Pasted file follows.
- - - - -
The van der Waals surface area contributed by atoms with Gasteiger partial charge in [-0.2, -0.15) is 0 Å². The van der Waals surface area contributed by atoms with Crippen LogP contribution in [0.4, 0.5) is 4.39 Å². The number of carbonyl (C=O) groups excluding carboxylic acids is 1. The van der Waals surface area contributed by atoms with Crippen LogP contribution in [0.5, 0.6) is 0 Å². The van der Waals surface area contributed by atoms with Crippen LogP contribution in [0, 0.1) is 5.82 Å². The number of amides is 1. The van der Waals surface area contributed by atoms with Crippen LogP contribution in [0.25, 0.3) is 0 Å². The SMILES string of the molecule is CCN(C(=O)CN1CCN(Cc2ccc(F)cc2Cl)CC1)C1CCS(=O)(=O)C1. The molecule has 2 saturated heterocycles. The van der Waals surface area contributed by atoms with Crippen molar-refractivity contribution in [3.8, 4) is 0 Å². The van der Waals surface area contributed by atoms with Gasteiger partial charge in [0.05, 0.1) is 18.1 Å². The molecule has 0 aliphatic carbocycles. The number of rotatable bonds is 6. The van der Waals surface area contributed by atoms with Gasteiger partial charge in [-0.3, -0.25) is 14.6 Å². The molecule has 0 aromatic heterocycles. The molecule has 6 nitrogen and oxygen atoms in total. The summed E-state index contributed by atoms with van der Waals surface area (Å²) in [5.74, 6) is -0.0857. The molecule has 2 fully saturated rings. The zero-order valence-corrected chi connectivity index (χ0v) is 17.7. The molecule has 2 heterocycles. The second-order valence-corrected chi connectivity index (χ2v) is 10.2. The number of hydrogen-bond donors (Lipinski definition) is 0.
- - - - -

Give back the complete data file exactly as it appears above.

The van der Waals surface area contributed by atoms with Gasteiger partial charge in [-0.2, -0.15) is 0 Å². The van der Waals surface area contributed by atoms with Crippen LogP contribution in [0.4, 0.5) is 4.39 Å². The number of carbonyl (C=O) groups excluding carboxylic acids is 1. The van der Waals surface area contributed by atoms with Crippen LogP contribution in [0.5, 0.6) is 0 Å². The van der Waals surface area contributed by atoms with Crippen LogP contribution in [0, 0.1) is 5.82 Å². The number of amides is 1. The van der Waals surface area contributed by atoms with Crippen LogP contribution in [0.25, 0.3) is 0 Å². The SMILES string of the molecule is CCN(C(=O)CN1CCN(Cc2ccc(F)cc2Cl)CC1)C1CCS(=O)(=O)C1. The molecule has 2 saturated heterocycles. The van der Waals surface area contributed by atoms with Crippen molar-refractivity contribution in [3.8, 4) is 0 Å². The van der Waals surface area contributed by atoms with Gasteiger partial charge in [0.05, 0.1) is 18.1 Å². The molecule has 0 aliphatic carbocycles. The number of rotatable bonds is 6. The van der Waals surface area contributed by atoms with Gasteiger partial charge in [-0.3, -0.25) is 14.6 Å². The molecule has 0 aromatic heterocycles. The molecule has 6 nitrogen and oxygen atoms in total. The summed E-state index contributed by atoms with van der Waals surface area (Å²) in [5.74, 6) is -0.0857. The molecule has 2 fully saturated rings. The zero-order valence-corrected chi connectivity index (χ0v) is 17.7. The molecule has 2 heterocycles. The second-order valence-corrected chi connectivity index (χ2v) is 10.2. The number of hydrogen-bond donors (Lipinski definition) is 0.